the early stages of WWII (1939-1945), a railway stopping place was made nearby but the camp wasn't used during hte war, and the wooden buildings were relocated. However, after the war between 1945 and 1948, local resident Eric Leighton recalls the area being used for some sort of military training. After the war, the railway stop was relocated and renamed Blackboy Hill. Subsequent plans for the sub-division of the former camp-site for State Housing Commission houses was strongly rejected by returned service men and women and their organisations. As a result protests, early in 1951, partof the site was set aside as an ANZAC memorial reserve. The area was dedicated in Novemeber 1958, and in 1962, a distinctive sculpture was erected. It was designed by Architect Ean McDonald to reflect the ANZAC spirit and has it's axis on the line of the sunset on 24th April, ANZAC eve. Charle Court then Minister for Industrial Development and later Premier opened it, and the dedication was performed by Bishop Charles (Tom) Riley, a former chaplain at the WWI Blackboy Hill Camp. In 1963, an aviation beacon was erected on the site, and in the former camp-site. Other additions to the Blackboy Hill Camp-site include the Gallipoli Legion of ANZAC's seat in 1964; the planting in 1969 of a pine said to be descendant of one at Lone Pine (ANZAC Cove, Turkey) and an entrance structure in 1989. On 25th April each year, the site is used for the Shire fo Mundaring's main dawn service.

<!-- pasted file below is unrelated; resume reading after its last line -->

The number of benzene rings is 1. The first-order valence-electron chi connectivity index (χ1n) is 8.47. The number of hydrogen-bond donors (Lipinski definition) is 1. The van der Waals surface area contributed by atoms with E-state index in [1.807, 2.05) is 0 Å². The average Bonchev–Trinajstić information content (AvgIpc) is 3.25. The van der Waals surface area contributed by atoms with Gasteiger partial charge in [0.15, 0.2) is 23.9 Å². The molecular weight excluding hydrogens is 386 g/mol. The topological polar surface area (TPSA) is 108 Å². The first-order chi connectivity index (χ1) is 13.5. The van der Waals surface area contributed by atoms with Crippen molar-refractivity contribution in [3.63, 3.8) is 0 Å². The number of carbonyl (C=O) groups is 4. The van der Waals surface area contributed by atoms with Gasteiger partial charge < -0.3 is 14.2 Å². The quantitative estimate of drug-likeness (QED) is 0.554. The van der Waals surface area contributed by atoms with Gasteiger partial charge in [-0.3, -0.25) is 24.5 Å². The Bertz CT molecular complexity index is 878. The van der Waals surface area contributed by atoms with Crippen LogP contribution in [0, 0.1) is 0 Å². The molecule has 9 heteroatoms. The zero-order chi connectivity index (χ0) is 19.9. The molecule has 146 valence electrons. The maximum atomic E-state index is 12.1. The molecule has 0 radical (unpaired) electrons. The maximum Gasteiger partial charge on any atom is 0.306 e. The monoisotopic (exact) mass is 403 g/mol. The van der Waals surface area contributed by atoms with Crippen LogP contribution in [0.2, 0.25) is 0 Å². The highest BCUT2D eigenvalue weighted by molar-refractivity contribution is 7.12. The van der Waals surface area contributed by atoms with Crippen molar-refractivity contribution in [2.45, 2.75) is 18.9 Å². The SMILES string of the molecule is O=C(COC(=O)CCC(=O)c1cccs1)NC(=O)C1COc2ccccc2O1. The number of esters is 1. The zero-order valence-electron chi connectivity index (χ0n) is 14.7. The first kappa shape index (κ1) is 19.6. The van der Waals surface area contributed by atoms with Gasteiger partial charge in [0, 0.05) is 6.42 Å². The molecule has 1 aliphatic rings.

Integrity: The site's integrity as a memorial is very high but no element of the earlier uses remains.
Modifications: none of the original camp buildings remain


Very Good


Ref ID No Ref Name Ref Source Ref Date
G Bolton; "A Fine Country to Starve In". 2nd Edition pp. 106-109, 136, 161-162, 179-180, 182, 184, 187 UWA Press 1994
MJ Bourke; "On the Swan". pp. 292-293. p.299
Letters; Eric Leighton of Greenmount. 1996
I Elliot; ibid pp. 120, 212, 213, 228-231, 241

State Heritage Office library entries

Library Id Title Medium Year Of Publication
7026 Images CD No. 30 : assessment images : Blackboy Hill Site, Holmesdale, Mt Helena Tavern, Undercliffe. C D Rom 2004

Place Type

Historic Site


Epoch General Specific
Original Use MONUMENT\CEMETERY Monument
Present Use MONUMENT\CEMETERY Monument
Present Use PARK\RESERVE Park\Reserve

Architectural Styles

Other Style

Construction Materials

Type General Specific
Other STONE Other Stone
Other STONE Granite
Other METAL Other Metal

Historic Themes

General Specific
OUTSIDE INFLUENCES World Wars & other wars

Creation Date

21 Aug 1995

Publish place record online (inHerit):


Last Update

10 Feb 2017